THE process by which Attorney General-designate Edwin Meese obtained his promotion to colonel in the Army Reserve, and by which Sen. Gary Hart obtained a commission in the Navy Reserve, casts renewed doubt on the wisdom of placing increased reliance on the National Guard and Reserve.
The question of ''politics'' in the ''Militia'' - now the National Guard and Reserve - is older than the United States itself. ''Politicking'' with Guard and Reserve commissions is not confined to Washington.
In every state the chief of the National Guard is a political appointee or elected official permitted by Army and Air Force regulations to draw a substantial federal ''drill'' pay whether or not he is fully qualified to wear the stars that go with the job. Suggestions that the functions of political appointee and military chief be separated in state commands, as they are in federal military departments, have gotten nowhere. The extent to which this unhealthy political-military mix in a single official is used for partisan political purposes varies from state to state, depending on the personality of individual state military chiefs and the governors they serve.
The Army Reserve was created in 1916, supposedly to get away from the politics of the National Guard. But as the Meese case demonstrates, politics both of the personal and partisan varieties are every bit as intense in the federal Army Reserve as they are in the state system. This is because of a central flaw that the Reserve copied from the Guard.
From the time it elected its own officers the Militia-become-National Guard has based the officer selection and promotion process almost totally on local residence. That is, promotion in the National Guard from Colonial days to this depends largely on living in the same community and, indeed, on membership in the same unit, throughout one's military career. That was the only way to do it in the Colonial era, but the system has made less and less sense as the population has become increasingly mobile. The result is that the higher one goes in the National Guard today, the less likely the chances of transfer to a like unit and job in the event of a major job change outside of one's home locality. Thus what are likely to be the most capable and energetic people available are gradually forced out of any meaningful assignment.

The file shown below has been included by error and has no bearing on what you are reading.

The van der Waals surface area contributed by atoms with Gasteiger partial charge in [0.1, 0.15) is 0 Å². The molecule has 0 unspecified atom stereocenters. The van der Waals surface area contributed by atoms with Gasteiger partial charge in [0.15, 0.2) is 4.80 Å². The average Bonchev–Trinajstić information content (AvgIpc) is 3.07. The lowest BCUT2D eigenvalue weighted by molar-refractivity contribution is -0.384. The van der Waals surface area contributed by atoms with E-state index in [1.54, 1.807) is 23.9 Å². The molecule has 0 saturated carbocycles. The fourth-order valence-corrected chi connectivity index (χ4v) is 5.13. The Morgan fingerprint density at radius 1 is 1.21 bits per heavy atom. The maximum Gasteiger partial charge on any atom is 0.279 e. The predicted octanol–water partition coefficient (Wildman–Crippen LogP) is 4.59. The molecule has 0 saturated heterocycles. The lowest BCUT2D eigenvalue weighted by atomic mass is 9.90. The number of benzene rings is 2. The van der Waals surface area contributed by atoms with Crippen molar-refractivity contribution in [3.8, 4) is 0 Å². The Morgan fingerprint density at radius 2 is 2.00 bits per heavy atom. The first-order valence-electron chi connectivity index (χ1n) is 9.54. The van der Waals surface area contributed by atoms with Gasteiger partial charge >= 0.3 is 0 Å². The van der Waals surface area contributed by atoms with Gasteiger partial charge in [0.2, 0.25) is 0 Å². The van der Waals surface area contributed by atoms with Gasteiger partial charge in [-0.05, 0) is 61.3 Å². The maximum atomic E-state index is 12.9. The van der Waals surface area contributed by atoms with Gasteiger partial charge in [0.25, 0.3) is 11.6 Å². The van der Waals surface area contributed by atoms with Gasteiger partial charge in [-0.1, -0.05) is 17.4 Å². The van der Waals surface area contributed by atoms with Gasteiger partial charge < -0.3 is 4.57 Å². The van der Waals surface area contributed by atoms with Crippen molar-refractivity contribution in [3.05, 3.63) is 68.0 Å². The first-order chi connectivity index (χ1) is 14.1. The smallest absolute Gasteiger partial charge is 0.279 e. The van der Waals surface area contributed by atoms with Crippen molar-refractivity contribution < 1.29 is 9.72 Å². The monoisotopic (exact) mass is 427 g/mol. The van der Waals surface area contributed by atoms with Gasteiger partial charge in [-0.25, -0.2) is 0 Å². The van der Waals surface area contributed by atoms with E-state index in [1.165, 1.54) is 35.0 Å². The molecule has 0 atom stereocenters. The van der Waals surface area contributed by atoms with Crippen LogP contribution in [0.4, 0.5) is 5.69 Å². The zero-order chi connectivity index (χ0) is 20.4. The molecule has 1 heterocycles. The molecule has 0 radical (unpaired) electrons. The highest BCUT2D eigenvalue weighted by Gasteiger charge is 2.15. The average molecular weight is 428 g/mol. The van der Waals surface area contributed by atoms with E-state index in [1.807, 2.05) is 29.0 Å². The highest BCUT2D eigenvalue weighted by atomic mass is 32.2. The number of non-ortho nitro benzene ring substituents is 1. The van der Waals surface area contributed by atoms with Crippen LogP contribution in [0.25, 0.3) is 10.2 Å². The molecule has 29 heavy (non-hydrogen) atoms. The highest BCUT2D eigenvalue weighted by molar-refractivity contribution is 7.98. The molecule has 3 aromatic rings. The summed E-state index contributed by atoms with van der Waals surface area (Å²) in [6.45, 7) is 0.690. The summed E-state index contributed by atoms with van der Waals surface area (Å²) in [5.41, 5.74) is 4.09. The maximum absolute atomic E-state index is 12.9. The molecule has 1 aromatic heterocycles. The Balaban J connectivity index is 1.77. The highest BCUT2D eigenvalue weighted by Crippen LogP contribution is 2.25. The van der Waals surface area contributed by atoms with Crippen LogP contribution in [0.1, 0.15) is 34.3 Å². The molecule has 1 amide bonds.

Strange to say, the Army Reserve adopted exactly the same system.
Politics - such as the chain of ''coincidences'' that accompanied Mr. Meese's promotion to colonel - is virtually the only way to overcome this system.
So the emphasis in the top levels of the National Guard and Reserve is far less on military efficiency than it is on maintaining the skein of personal and political relationships on which professional survival and advancement depend.
The results of this sadly deficient system are less apparent in the Air Force and Navy reserve systems, because airplanes tend to crash and ships tend to run into things when incompetently operated. Even so, the taxpayer is required to pick up the tab for a duplicative Air National Guard and Air Force Reserve system, because to combine them into one state or federal system would jeopardize the jobs of many senior officers.
A serious byproduct of the Army system, in particular, is superannuation, in that officers of every rank tend to hold on to their positions to the last day and hour possible, with the result that many are beyond the age and physical condition necessary to perform their duties properly in time of war.
The United States is already in a position whereby it cannot react to a major crisis wtihout immediate recourse to Guard and Reserve units whose leadership may or may not be the best available. Before additional responsibilities are transferred, Congress would do well to look beyond the Meese promotion to the process and structures that made it possible.William V. Kennedy is a journalist specializing in military affairs. He has served as a staff officer in the National Guard Bureau, Washington, and as a colonel in the Army Reserve.